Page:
Keep your cash flowing

June 14, 2015

A Cash-flow Forecast is something every business should be using on a monthly basis. It will help the business owner to keep track of all cash flows coming in and out of the business. This ensures that the owner is able to pay their liabilities and keep account of the cash needed to run the business.

The easiest way to keep track of incoming and outgoing cash is using a cash-flow spreadsheet. There are three ways that you can use a cash-flow spreadsheet to help make valuable decisions.

 

  1. Estimate your cash-flow
     

  2. Track your actual cash-flow
     

  3. Stress Test
     

 
The following demonstrates how to create a cash-flow forecast.

 

  1. Estimate your cash-flow
     

Suppose we are starting up a new business and would like to forecast our cash flows for the next three months. We would set up a table like the one below. We start our business with $1000 cash in the bank.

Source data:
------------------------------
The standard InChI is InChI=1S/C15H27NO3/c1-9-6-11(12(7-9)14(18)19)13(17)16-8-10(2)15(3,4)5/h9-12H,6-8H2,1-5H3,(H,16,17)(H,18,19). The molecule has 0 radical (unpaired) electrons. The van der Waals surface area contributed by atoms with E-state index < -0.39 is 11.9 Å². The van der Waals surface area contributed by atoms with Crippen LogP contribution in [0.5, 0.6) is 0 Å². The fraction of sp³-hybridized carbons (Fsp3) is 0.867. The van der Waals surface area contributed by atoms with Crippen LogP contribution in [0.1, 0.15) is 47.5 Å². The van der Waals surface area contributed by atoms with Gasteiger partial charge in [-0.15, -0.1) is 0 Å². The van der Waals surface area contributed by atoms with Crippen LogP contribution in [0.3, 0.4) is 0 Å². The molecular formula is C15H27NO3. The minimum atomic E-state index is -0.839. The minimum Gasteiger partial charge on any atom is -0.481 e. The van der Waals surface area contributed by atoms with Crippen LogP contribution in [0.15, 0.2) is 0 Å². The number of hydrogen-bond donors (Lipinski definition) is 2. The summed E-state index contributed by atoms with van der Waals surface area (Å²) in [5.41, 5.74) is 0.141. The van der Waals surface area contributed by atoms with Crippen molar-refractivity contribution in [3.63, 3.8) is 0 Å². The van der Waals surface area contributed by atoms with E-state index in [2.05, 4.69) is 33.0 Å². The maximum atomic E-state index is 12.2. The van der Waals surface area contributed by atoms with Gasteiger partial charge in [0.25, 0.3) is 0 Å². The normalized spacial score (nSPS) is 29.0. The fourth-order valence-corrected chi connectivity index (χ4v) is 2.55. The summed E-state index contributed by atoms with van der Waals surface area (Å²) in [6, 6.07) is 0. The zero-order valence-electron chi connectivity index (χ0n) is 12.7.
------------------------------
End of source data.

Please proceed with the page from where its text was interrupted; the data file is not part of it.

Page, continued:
We can see that we have a positive cash balance at the end of every month. Therefore we should have enough cash to pay for the expenses to run the business for at least the first three months.  

 

  1. Track your actual cash-flow
     

Suppose we are at the end of Month One. We can now input our actual cash figures. We can see the actual cash flows in red. We have received less cash and paid more cash than we projected. We now need to update our start and end cash balances for the next two months. Since we have made less money in both sales and services than initially projected, we may reduce the figures for month two and three if we believe the sales and services to be less than initially forecast. The more past data we have then the more accurate our forecasts will be, this is why it is a good idea to continually update your forecasts as new information becomes available. We can see this demonstrated in the table below.

  1. Stress Test

    Finally we have the stress test. This is the third way that we can use cash-flow spreadsheets to help us prepare for unforeseen circumstances. We can stress test our business by thinking about all possible future scenarios which could impact our cash flows. This could be either an increase in expenses or a drop in revenues. We can add these scenarios to our cash-flow spreadsheet so that we can prepare in case the scenarios become a reality. The best method is to be conservative with your projections to increase your chances of being able to pay all of your expenses.

     

     

     

     

     

     

     

     

     

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